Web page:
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Massachusetts Senate candidate Elizabeth Warren speaks during day two of the Democratic National Convention at Time Warner Cable Arena on September 5, 2012 in Charlotte, North Carolina.
Addressing a boisterous Democratic Convention crowd Wednesday night, Democratic Senate candidate Elizabeth Warren took the stage to make her case for President Obama. Though she said she never imagined herself running for Senate, she was one of the main draws that night, speaking right before former President Bill Clinton and earning her own standing ovations.
Warren is widely known for her populist rhetoric and consumer protection lobbying, and tonight was no different.
"For many years, our middle class has been chipped, squeezed, and hammered," she said. "The system is rigged. Does anyone here have a problems with that? I do."
The crowd gave her a prolonged standing ovation when she lashed out at Mitt Romney for his infamous "corporations are people" comment.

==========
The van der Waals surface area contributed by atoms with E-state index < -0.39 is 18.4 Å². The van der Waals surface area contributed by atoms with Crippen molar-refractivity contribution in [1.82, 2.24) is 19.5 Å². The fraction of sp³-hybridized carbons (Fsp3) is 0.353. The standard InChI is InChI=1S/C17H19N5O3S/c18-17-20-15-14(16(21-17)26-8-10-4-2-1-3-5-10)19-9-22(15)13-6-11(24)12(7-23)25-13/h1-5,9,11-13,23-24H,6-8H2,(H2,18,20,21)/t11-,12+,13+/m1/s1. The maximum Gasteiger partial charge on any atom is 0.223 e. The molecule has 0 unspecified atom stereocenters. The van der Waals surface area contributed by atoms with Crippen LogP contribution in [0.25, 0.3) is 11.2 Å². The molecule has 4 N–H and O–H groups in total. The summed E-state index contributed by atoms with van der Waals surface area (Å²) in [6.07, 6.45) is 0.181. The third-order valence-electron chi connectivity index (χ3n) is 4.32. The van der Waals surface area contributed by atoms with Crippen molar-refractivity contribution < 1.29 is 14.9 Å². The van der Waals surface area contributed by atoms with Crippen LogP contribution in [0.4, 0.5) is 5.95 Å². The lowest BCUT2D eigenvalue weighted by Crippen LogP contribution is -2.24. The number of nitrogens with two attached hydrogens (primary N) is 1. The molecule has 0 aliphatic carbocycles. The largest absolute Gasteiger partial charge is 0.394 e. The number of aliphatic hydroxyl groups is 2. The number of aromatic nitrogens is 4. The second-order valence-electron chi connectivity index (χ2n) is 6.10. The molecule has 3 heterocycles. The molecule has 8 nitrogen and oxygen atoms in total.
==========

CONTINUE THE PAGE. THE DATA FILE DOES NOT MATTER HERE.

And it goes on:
"Republicans ... believe in government to help themselves and their powerful friends," Warren said. "The Republican vision is clear: 'I've got mine, and the rest of you are on your own.'" President Obama, she said, demands accountability from everyone: A country "where no one can steal your purse on Main Street or your pension on Wall Street."
She did not mention her opponent, incumbent Republican Senator Scott Brown, but she did give a shout out to the Massachusetts convention delegation. The latest polls show Brown with a slight lead over Warren, but the contest has been a close race all summer. Judging by crowd responses, the speech seemed a positive audition for what Washington Post's Sean Sullivan termed an "all or nothing" moment for the liberal favorite.
In a lighter moment at the beginning of the speech, the Senate candidate commended Bill Clinton for having the "good sense to marry one of the coolest women on this planet," a comment that also drew loud cheers from the audience.